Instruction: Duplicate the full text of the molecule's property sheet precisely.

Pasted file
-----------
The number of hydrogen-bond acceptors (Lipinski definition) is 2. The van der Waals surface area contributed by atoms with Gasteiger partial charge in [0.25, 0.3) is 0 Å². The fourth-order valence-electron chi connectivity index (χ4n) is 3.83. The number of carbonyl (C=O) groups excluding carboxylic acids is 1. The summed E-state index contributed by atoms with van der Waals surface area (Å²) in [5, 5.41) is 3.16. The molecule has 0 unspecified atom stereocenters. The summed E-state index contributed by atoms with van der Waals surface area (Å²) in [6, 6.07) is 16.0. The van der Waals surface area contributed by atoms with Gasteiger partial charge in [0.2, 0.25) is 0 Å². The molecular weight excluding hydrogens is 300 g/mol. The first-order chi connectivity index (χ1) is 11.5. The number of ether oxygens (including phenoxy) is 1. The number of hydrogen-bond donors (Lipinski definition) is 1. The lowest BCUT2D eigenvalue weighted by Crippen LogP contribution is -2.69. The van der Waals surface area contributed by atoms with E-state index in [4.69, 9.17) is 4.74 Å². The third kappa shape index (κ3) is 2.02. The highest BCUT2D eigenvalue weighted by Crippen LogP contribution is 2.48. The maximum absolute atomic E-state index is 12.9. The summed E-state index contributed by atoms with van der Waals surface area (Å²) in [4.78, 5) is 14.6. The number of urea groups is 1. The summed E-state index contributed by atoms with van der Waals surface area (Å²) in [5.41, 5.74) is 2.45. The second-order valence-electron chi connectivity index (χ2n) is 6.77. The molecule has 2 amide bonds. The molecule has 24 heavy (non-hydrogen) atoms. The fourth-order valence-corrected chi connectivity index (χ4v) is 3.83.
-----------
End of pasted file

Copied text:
The number of hydrogen-bond acceptors (Lipinski definition) is 2. The van der Waals surface area contributed by atoms with Gasteiger partial charge in [0.25, 0.3) is 0 Å². The fourth-order valence-electron chi connectivity index (χ4n) is 3.83. The number of carbonyl (C=O) groups excluding carboxylic acids is 1. The summed E-state index contributed by atoms with van der Waals surface area (Å²) in [5, 5.41) is 3.16. The molecule has 0 unspecified atom stereocenters. The summed E-state index contributed by atoms with van der Waals surface area (Å²) in [6, 6.07) is 16.0. The van der Waals surface area contributed by atoms with Gasteiger partial charge in [0.2, 0.25) is 0 Å². The molecular weight excluding hydrogens is 300 g/mol. The first-order chi connectivity index (χ1) is 11.5. The number of ether oxygens (including phenoxy) is 1. The number of hydrogen-bond donors (Lipinski definition) is 1. The lowest BCUT2D eigenvalue weighted by Crippen LogP contribution is -2.69. The van der Waals surface area contributed by atoms with E-state index in [4.69, 9.17) is 4.74 Å². The third kappa shape index (κ3) is 2.02. The highest BCUT2D eigenvalue weighted by Crippen LogP contribution is 2.48. The maximum absolute atomic E-state index is 12.9. The summed E-state index contributed by atoms with van der Waals surface area (Å²) in [4.78, 5) is 14.6. The number of urea groups is 1. The summed E-state index contributed by atoms with van der Waals surface area (Å²) in [5.41, 5.74) is 2.45. The second-order valence-electron chi connectivity index (χ2n) is 6.77. The molecule has 2 amide bonds. The molecule has 24 heavy (non-hydrogen) atoms. The fourth-order valence-corrected chi connectivity index (χ4v) is 3.83.